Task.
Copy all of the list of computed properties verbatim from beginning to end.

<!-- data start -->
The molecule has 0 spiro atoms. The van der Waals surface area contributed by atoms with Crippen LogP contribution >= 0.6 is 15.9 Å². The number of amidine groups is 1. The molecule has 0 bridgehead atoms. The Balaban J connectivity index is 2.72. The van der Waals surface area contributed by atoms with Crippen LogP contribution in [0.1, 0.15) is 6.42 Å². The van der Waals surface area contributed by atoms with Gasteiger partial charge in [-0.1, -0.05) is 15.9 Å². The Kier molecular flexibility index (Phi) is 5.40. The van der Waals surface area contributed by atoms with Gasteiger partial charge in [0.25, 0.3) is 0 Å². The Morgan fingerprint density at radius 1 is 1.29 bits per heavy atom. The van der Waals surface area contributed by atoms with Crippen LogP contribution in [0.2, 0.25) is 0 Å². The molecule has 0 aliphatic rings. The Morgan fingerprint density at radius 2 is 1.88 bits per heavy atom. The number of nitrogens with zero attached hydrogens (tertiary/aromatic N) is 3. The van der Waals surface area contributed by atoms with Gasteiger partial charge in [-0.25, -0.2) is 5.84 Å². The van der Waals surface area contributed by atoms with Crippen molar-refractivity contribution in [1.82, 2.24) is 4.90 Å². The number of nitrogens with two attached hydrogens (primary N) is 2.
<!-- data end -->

The molecule has 0 spiro atoms. The van der Waals surface area contributed by atoms with Crippen LogP contribution >= 0.6 is 15.9 Å². The number of amidine groups is 1. The molecule has 0 bridgehead atoms. The Balaban J connectivity index is 2.72. The van der Waals surface area contributed by atoms with Crippen LogP contribution in [0.1, 0.15) is 6.42 Å². The van der Waals surface area contributed by atoms with Gasteiger partial charge in [-0.1, -0.05) is 15.9 Å². The Kier molecular flexibility index (Phi) is 5.40. The van der Waals surface area contributed by atoms with Gasteiger partial charge in [0.25, 0.3) is 0 Å². The Morgan fingerprint density at radius 1 is 1.29 bits per heavy atom. The van der Waals surface area contributed by atoms with Crippen LogP contribution in [0.2, 0.25) is 0 Å². The molecule has 0 aliphatic rings. The Morgan fingerprint density at radius 2 is 1.88 bits per heavy atom. The number of nitrogens with zero attached hydrogens (tertiary/aromatic N) is 3. The van der Waals surface area contributed by atoms with Gasteiger partial charge in [-0.25, -0.2) is 5.84 Å². The van der Waals surface area contributed by atoms with Crippen molar-refractivity contribution in [1.82, 2.24) is 4.90 Å². The number of nitrogens with two attached hydrogens (primary N) is 2.